Seriously, please leave a comment, answer any of these questions or invent your own--would love to hear from you!


CVT said...

"Off the reservation" -

To my knowledge, it's pretty damn offensive: it comes from the reference to what happens to Native Americans who leave the reservation and enter "modern life": alcoholism, gambling, drugs, etc. I think it actually originally came from Native Americans ON the res as an admonishment to those who would leave.

The current usage has hints of that, implying how people of a certain group "lose their way" when they try to go off on their own and basically screw everything up.

So yeah - totally inappropriate and racist, but Americans killed off so many Native Americans that there isn't enough uproar over that kind of speech.

(*incidentally, it's also pretty common for people to talk about meeting about something as having a "little powwow" - which is also pretty insulting and offensive)

Jennifer said...

Thanks for the etymology of "off the reservation" CVT--I had suspected that it *might* be something like this--but I wonder how it got embraced in political circles. Maybe it's because I'm a political junkie, but it *seems* like it is mostly used in this kind of arena.

I'm SURE I've heard it used in other contexts--I know I didn't hear it for the first time in this election season. In fact, I must have absorbed it subconsciously over the years NOT to think that there was some inherent racism implied by this phrase.

And I think theres a lot of things like that out there--that our radars may and may not be tuned to because we're so used to it or we don't think we're "affected" by the statement.

Like Chinese Fire drill. Hate that one.

BTW, I also never liked "powwow."

CVT said...

When I was a kid, my friends and I had a little joke about how all the "weird" things were called "Chinese":

"Chinese" finger-traps, "Chinese" water-torture, "Chinese" fire drill, etc. (we had a lot more, but I can't think of them at the moment)

Unknown said...


First, let me say that I enjoy your blog. I'm a mixed (Korean-German) teacher/writer now living in (very) rural Tennessee. I just returned from the Mixed Roots Film and Literary Festival in Los Angeles, which was incredible. Kip Fulbeck and Rebecca Walker were there along with countless other writers and filmmakers. If you allow links, here's one:

(By the way, I'm getting to the golf question in a minute).

I mention my attending this conference because the first entry of yours that I read was about returning to the south from California. It was bizarre and fantastic to arrive at LAX to see more Asians than whites. But alas, though I had a fantastic time, I'm glad to be back to the country. But why am I telling you all this. Feel free to edit it!

As for the golf novel, "Train" by Pete Dexter is, in my opinion, absolutely fantastic. I may teach it in my sophomore lit class next semester. The novel follows two protagonists: Lionel Walk (Train), a young black caddy who happens to be a golf prodigy; Miller Packer, a police detective and golfer with a rather dark past. Packer becomes something like a manager for Train as they golf on an underground betting circuit. It's dark, violent, and sexual--not what you'd expect from a golf book! It's set in the early 50s in Los Angeles.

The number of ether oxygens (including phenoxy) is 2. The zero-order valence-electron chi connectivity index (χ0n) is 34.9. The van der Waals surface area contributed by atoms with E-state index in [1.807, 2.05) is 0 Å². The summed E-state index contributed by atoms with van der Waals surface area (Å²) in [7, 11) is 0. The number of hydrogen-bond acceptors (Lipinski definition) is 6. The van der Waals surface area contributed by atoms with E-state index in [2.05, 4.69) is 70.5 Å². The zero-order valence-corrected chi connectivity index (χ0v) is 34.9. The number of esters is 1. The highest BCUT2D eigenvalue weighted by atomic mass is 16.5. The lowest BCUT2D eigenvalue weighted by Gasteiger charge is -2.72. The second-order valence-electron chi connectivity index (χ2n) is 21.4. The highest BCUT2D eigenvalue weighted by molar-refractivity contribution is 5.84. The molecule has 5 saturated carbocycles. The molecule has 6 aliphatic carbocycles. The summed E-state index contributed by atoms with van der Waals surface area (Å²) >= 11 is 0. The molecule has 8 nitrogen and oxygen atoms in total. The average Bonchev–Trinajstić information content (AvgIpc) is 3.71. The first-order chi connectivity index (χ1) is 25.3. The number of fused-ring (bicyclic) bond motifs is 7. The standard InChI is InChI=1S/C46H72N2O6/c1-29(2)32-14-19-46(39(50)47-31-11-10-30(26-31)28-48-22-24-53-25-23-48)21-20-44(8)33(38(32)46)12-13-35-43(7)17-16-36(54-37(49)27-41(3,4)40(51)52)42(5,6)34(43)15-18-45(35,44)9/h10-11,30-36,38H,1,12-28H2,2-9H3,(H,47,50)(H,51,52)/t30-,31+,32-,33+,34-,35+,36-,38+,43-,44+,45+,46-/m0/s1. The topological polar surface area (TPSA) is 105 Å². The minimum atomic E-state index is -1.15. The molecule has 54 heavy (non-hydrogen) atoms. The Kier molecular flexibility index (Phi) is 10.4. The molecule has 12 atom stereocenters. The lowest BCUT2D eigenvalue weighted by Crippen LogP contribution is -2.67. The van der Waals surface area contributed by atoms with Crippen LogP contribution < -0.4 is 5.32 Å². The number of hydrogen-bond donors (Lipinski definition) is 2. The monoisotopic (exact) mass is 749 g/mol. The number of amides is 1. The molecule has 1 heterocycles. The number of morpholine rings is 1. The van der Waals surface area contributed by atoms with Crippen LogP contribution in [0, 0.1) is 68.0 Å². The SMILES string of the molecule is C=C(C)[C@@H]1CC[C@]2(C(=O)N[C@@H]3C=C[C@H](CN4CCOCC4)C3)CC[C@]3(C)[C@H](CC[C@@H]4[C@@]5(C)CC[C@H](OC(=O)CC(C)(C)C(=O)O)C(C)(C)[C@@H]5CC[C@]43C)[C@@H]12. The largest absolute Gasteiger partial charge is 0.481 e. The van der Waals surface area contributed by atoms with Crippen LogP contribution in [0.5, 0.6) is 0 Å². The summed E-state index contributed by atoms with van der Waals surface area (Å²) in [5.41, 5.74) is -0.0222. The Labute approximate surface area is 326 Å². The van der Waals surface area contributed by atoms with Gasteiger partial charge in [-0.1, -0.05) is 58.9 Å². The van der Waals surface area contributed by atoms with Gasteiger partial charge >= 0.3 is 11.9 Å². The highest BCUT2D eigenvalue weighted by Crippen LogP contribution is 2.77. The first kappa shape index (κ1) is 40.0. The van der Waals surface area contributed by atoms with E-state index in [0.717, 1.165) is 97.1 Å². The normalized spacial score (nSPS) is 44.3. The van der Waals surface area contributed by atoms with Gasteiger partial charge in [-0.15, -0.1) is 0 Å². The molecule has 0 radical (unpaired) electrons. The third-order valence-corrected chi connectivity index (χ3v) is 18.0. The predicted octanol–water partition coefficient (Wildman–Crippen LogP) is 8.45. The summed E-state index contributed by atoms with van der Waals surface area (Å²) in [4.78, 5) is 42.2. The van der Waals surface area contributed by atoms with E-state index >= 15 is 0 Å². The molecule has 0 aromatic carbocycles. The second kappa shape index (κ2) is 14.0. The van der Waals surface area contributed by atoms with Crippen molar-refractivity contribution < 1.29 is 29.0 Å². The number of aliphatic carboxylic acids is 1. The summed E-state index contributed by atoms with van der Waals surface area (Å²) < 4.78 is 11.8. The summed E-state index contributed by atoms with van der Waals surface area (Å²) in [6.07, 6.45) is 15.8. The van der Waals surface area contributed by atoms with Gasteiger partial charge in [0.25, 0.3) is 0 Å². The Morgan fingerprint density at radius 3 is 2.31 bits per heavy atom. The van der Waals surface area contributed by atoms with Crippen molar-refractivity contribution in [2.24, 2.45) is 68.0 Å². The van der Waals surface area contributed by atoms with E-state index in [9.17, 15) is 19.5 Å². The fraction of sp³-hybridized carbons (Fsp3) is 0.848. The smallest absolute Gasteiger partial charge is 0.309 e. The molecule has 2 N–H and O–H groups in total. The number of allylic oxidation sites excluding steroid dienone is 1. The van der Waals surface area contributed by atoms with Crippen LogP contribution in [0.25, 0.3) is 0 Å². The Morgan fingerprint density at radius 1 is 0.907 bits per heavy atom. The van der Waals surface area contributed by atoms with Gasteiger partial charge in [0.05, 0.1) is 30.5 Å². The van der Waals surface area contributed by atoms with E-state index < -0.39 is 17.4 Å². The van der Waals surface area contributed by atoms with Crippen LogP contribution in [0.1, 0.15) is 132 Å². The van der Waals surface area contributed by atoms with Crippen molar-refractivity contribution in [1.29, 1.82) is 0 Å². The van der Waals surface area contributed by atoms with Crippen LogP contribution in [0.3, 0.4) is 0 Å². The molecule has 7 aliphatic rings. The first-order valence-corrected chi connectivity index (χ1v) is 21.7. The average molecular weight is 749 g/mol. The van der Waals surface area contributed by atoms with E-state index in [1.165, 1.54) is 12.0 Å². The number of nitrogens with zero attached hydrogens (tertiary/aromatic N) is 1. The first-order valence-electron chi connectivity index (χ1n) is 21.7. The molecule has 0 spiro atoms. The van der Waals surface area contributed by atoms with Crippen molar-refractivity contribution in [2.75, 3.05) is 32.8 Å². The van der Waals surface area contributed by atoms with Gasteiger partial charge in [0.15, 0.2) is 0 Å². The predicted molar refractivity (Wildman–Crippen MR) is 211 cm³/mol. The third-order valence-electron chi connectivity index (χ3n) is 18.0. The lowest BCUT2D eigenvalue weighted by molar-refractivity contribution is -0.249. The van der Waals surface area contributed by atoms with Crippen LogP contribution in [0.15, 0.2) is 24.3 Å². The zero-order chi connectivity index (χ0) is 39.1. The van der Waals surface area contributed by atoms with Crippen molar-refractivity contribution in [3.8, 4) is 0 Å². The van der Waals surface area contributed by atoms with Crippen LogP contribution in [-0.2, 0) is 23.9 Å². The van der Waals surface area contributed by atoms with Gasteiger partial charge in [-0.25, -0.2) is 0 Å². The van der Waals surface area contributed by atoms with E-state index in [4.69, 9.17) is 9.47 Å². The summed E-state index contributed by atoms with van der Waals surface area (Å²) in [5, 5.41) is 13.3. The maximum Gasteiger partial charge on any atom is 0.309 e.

As for a story I love, Ethan Canin's "The Year of Getting to Know Us," is also fantastic. I've taught this in a class. The story was published in his story collection "Emperor of the Air," and was originally published in The Atlantic in the mid-80s.

A novel I've read "about," but that I haven't read is Clint McCown's "The Member Guest." It got a lot of good reviews when it came out. Here's a very brief review of this novel:

On a completely unrelated note (and again, edit away), I met a mixed race poet, Neil Aitken (Taiwanese-Canadian) at the L.A. conference who just won the Philip Levine Prize. He's fantastic. Here's a link to his website:

Thanks again for a timely and refreshing blog.

Jennifer said...

Hi Jason,
Thanks for stopping by and for your kind comments. And thanks SO MUCH for the fiction recommendations! You know, someone had mentioned this "dark" novel about 2 golfers who are running some kind of scam in the 1950s. I'll definitely check it out. And it's funny, I've read EMPEROR OF AIR (I LOVE it--I think it's one of the strongest collections of short stories-novellas--probably my favorite is the one about the brother remembering his brother and his "secret" (don't want to give it away for anyone who hasn't read this yet)--I think it was called "Batersag & Slezerlem" but I can't recall the story you mention--I'll need to go back and re-read the entire collection.

I am envious that you went to the Mixed Roots festival (sigh). I'm envious that you were in LA and in Japantown and got to spend time at the Japanese American museum (it's a great site). And I LOVE Kip Fulbeck--he teaches at my alma mater.

Anyway, I hope you continue to stop by and most importantly, that if I do have other questions about book or short story recommendations that you will feel comfortable chiming in with your suggestions. At heart, I'm really a lit geek and could just talk books all day long.

And if you have a book or story of your own you want to plug, write to me off-blog (the email is in my profile).